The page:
Notice there are 3 tabs “Admin vs Target, Servers, Raw data”. You can filter dates or drill down in a rapport.



  • Admin vs Target ( tab 1 )  – I created this tab to show who run what command at what time against which target
    • This can be very handy to identify:
      • Rogue admins
      • Compromised accounts
      • Changes not logged in your change administration application
      • Misused parameters ( Educate your co-workers in the proper use of parameters)
      • Server configuration drift
  • Servers ( tab 2 ) – I created this tab to see what commands get run from which server at what time and which domain controller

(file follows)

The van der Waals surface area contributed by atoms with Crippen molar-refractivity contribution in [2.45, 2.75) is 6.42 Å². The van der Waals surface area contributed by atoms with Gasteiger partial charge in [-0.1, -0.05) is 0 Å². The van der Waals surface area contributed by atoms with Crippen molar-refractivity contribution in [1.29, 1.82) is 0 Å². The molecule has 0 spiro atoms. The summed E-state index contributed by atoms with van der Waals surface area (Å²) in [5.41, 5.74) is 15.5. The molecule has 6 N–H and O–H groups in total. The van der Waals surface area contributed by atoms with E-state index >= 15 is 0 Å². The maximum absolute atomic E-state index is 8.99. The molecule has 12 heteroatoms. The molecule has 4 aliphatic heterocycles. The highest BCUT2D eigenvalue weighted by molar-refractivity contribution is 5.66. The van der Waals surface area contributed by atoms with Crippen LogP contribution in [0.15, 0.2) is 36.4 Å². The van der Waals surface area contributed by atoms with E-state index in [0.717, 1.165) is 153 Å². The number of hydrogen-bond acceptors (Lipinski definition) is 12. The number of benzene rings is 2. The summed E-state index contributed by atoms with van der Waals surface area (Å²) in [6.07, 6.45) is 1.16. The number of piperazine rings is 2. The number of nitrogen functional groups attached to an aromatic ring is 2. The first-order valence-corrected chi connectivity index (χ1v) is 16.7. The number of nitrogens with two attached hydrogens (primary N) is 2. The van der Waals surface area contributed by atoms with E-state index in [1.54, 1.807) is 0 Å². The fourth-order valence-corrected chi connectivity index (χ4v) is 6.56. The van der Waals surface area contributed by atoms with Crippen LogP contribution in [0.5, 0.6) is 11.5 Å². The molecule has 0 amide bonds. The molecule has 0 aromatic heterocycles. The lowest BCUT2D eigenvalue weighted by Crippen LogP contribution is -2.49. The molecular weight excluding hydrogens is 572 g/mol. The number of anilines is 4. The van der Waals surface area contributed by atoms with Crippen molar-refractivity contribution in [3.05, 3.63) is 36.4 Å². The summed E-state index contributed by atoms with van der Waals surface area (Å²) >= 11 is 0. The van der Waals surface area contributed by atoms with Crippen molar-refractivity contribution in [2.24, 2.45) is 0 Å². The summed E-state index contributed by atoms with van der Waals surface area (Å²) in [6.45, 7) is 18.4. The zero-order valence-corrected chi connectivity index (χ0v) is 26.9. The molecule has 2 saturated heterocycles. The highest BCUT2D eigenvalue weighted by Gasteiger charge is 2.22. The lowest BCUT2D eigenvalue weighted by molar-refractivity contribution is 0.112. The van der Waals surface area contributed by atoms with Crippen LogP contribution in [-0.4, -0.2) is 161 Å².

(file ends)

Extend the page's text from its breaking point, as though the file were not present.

• This can be very handy to trouble shoot:
      • Performance issues on overloaded domain controllers
      • Performance issues on Exchange servers
    • This can be very handy to isolate:
      • Running scripts causing overload issues
      • Server configuration drift
  • Raw data ( tab 3 )
    • Here you can see what is actually going on

Creating admin audit logs in Power BI

Now, how do we create these nice reports of the admin audit log in Power BI? Good question.

There is a functionality that Microsoft introduced into Exchange 2010 that is not so commonly known. This functionality is called a “Cmdlet extension agent”; you can find more info about it on the Microsoft technet site. Although you might find some blogs on the internet describing some basic functionality most of the capabilities are not well documented.